Cedar Rapids Gazette, August 20, 1974

Cedar Rapids Gazette

August 20, 1974

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Issue date: Tuesday, August 20, 1974

Pages available: 60

Previous edition: Monday, August 19, 1974

Next edition: Wednesday, August 21, 1974

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Publication name: Cedar Rapids Gazette

Location: Cedar Rapids, Iowa

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Years available: 1932 - 2016

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All text in the Cedar Rapids Gazette August 20, 1974, Page 1.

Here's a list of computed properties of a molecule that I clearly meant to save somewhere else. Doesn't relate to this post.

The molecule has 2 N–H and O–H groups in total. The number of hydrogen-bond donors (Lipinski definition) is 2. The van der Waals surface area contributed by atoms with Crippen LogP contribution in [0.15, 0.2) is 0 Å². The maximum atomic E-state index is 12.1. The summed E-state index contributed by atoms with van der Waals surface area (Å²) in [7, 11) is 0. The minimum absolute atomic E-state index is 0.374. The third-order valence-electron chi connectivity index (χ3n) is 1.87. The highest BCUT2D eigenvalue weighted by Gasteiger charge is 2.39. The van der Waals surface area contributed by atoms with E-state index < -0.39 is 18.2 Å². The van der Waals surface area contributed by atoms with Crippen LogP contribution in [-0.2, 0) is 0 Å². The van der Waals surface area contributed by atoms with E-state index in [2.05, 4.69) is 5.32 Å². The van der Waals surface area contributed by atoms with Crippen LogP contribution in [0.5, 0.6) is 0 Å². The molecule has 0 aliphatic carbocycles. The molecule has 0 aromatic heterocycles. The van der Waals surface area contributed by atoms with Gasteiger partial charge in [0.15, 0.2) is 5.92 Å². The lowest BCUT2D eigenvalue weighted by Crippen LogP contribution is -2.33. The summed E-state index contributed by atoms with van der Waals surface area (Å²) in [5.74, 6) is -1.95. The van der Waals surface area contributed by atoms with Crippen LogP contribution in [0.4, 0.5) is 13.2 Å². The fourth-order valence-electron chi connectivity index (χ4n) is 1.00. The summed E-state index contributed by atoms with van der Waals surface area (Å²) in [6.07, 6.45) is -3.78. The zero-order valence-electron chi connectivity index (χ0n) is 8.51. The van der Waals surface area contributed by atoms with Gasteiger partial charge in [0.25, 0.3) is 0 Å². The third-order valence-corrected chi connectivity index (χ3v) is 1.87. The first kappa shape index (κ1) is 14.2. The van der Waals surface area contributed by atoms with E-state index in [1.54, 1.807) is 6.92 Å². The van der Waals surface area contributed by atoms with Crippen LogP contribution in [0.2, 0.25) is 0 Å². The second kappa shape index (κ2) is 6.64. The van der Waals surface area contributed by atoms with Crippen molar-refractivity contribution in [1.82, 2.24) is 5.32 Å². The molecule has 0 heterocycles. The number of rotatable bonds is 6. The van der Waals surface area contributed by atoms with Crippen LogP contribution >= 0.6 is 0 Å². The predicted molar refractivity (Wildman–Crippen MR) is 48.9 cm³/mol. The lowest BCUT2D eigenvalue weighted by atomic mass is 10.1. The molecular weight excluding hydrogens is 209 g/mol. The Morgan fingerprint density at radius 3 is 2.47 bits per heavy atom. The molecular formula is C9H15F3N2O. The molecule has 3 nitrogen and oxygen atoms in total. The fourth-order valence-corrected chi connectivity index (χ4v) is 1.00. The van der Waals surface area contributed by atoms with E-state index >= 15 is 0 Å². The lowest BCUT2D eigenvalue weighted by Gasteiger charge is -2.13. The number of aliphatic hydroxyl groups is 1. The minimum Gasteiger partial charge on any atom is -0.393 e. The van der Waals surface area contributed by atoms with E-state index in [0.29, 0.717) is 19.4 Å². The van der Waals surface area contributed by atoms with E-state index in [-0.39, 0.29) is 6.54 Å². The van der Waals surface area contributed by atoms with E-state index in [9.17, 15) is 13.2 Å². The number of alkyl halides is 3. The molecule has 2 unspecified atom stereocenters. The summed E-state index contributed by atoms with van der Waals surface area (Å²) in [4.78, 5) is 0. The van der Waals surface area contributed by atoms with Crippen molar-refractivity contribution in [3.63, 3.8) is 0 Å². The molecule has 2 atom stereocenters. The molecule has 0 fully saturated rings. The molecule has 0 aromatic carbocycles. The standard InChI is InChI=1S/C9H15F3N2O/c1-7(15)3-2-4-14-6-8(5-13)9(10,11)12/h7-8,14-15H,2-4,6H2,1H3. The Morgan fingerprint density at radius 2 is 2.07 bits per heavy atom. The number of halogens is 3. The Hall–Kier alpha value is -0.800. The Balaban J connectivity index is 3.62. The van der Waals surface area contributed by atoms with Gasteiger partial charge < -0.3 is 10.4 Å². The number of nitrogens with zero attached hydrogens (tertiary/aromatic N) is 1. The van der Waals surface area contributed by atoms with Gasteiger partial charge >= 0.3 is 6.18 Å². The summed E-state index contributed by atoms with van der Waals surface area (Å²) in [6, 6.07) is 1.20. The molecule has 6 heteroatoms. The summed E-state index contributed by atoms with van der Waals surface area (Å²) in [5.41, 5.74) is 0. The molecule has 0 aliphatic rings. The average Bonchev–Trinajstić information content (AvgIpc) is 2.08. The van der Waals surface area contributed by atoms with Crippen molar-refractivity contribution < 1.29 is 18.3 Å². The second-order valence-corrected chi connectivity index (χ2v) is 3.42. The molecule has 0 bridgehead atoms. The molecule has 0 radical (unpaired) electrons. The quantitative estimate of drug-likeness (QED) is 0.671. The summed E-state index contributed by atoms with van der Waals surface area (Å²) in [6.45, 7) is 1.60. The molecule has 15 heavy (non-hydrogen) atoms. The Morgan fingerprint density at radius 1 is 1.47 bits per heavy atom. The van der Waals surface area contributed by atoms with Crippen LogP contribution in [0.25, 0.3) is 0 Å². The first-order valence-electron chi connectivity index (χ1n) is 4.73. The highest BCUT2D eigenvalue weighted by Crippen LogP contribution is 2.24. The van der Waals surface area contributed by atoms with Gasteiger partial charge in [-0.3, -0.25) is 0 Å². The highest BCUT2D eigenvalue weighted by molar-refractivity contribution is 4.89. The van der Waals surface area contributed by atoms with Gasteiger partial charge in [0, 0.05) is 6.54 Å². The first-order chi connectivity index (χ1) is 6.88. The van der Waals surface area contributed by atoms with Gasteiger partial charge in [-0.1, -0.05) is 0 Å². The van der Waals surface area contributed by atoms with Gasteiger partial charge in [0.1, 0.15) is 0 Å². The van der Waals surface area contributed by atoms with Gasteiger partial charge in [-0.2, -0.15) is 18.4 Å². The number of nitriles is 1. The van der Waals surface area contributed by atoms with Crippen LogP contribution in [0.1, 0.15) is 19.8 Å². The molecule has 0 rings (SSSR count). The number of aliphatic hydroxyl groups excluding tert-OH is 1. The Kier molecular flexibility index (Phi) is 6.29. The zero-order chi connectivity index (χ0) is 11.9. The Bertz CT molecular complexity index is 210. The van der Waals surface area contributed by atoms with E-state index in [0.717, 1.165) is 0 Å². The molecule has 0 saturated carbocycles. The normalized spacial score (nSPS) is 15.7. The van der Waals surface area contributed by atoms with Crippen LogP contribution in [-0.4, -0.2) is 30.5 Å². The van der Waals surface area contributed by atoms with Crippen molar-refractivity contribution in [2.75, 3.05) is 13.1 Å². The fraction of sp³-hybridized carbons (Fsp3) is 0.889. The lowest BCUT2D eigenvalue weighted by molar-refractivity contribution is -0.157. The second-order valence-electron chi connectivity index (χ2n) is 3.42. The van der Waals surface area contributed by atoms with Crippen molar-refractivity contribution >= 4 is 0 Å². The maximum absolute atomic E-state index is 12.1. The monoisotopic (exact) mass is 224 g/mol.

Cedar Rapids Gazette (Newspaper) - August 20, 1974, Cedar Rapids, Iowa Weather- Chance ot rain to- night and Wednesday. Low tonight, 65 to 70. Highs Wednesday. 85 to 90. VOLUME SK M.'MBKH 223 CITY FINAL 15 CENTS CKDAR RAPIDS, IOWA. TUESDAY, AUGUST 20. 197-1 ASSOCIATED PRESS, I'PI, -NEW YORK TIMES By Associated Press Warrants were issued in Nico- sia Tuesday for the arrest of three persons in connection with the slaying of the U. S. ambassador to Cyprus, Rodger Davies. Davies was killed during an anti-American riot at the em- bassy in Nicosia on Monday, and Greek, Turkish and Cypriot leaders expressed shock and abhorrence over the slaying. The names of the three suspects and further details of the police investigation into the riot were not disclosed in an of- ficial Greek Cypriot government statement, announcing the issue of the warrants. Diplomatic sources in Nicosia, contending Davies was deliberately assassinated, said all of the 40 or more shots fired at the building were aim- ed either at Davies' office or his apartment. The sources said at least two gunmen were involved and that they used military weapons. They said they believed the arms may have been Soviet- made AK-47 automatic rifles. These are the weapons issued to Cypriot national the Greek guardsmen. U. S. sources in Nicosia said the embassy might be closed temporarily, and an official said unessential -files were being burned "to make the job quicker if we decide to go." But there was no indication from the state department in Washington of any such action. Lindsay Grant, the embassy's second in command, was flown from a vacation in Scotland to replace Davies. were these other devel- opments in the Cyprus situa- tion: The British government in London announced it began a new initiative toward resuming Cyprus peace talks by sounding out the possibilities for com- promise with Cyprus President Glafcos derides. It said simi- lar diplomatic contacts were planned with Foreign Ministers George Mavros of Greece and Turan Gunes of Turkey, and Rauf Denktash, the Turkish Cypriot vice-president of Cyprus. A Greek air force source in Athens said France has flown 44 Mirage jets to Greece for the Greek air force in addition to military equipment already shipped to Greece in the 1 a s t month. But a spokesman for the French embassy in Athens denied the planes were shipped. The civilian government in Greece increased its authority over the military by firing tlr? commander-in-chief of the arm- ed forces and his eight top of- ficers and replacing them with foes of the ousted military junta. Secretary of State Kissinger said Turkey had expressed will- ingness to negotiate a with- drawal from part of the 40 per- cent of Cyprus its troops have occupied. Turkish troops that pushed south cf Nicosia over the week- end held their positions but, made no significant Little fighting wa.omber." Hill said the sun apparently ouched off a reaction in a ruckload of two types of chem- cals butyl hydroperoxide and methyl ethyl kctone perox- dc. They had been sent to a plas- ics manufacturer about seven miles southeast of Los Angeles Mit the delivery was refused, ind heat started an "aceelerat- ng reaction." Today's Chuckle Education is a wonderful thing. If you couldn't sign your name, you'd have to pay cash. ;

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